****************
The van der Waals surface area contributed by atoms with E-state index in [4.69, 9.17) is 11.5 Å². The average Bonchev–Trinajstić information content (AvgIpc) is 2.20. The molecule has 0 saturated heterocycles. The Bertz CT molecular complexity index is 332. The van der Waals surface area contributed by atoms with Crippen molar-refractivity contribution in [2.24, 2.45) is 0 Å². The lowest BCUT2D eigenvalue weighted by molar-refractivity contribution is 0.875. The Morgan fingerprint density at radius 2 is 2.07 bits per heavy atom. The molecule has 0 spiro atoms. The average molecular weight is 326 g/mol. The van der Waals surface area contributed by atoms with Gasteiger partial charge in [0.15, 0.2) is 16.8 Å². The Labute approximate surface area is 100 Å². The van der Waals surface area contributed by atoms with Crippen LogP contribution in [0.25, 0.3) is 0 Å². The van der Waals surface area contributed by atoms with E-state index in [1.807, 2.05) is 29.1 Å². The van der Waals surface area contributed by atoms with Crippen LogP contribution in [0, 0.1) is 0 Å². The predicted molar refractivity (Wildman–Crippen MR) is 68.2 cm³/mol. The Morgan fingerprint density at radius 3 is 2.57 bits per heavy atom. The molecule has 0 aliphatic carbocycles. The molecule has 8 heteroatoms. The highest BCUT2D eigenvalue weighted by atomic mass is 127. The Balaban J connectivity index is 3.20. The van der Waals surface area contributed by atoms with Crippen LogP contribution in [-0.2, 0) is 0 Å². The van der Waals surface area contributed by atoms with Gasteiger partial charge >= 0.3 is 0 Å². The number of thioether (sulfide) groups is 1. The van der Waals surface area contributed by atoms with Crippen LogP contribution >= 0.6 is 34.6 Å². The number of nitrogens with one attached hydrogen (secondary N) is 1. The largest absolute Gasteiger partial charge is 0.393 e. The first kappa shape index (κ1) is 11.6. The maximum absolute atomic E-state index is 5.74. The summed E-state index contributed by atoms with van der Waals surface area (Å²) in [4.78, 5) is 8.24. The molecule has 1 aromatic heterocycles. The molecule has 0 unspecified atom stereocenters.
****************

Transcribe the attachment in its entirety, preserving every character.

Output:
The van der Waals surface area contributed by atoms with E-state index in [4.69, 9.17) is 11.5 Å². The average Bonchev–Trinajstić information content (AvgIpc) is 2.20. The molecule has 0 saturated heterocycles. The Bertz CT molecular complexity index is 332. The van der Waals surface area contributed by atoms with Crippen molar-refractivity contribution in [2.24, 2.45) is 0 Å². The lowest BCUT2D eigenvalue weighted by molar-refractivity contribution is 0.875. The Morgan fingerprint density at radius 2 is 2.07 bits per heavy atom. The molecule has 0 spiro atoms. The average molecular weight is 326 g/mol. The van der Waals surface area contributed by atoms with Gasteiger partial charge in [0.15, 0.2) is 16.8 Å². The Labute approximate surface area is 100 Å². The van der Waals surface area contributed by atoms with Crippen LogP contribution in [0.25, 0.3) is 0 Å². The van der Waals surface area contributed by atoms with E-state index in [1.807, 2.05) is 29.1 Å². The van der Waals surface area contributed by atoms with Crippen LogP contribution in [0, 0.1) is 0 Å². The predicted molar refractivity (Wildman–Crippen MR) is 68.2 cm³/mol. The Morgan fingerprint density at radius 3 is 2.57 bits per heavy atom. The molecule has 0 aliphatic carbocycles. The molecule has 8 heteroatoms. The highest BCUT2D eigenvalue weighted by atomic mass is 127. The Balaban J connectivity index is 3.20. The van der Waals surface area contributed by atoms with Crippen LogP contribution in [-0.2, 0) is 0 Å². The van der Waals surface area contributed by atoms with Gasteiger partial charge >= 0.3 is 0 Å². The number of thioether (sulfide) groups is 1. The van der Waals surface area contributed by atoms with Crippen LogP contribution >= 0.6 is 34.6 Å². The number of nitrogens with one attached hydrogen (secondary N) is 1. The largest absolute Gasteiger partial charge is 0.393 e. The first kappa shape index (κ1) is 11.6. The maximum absolute atomic E-state index is 5.74. The summed E-state index contributed by atoms with van der Waals surface area (Å²) in [4.78, 5) is 8.24. The molecule has 1 aromatic heterocycles. The molecule has 0 unspecified atom stereocenters.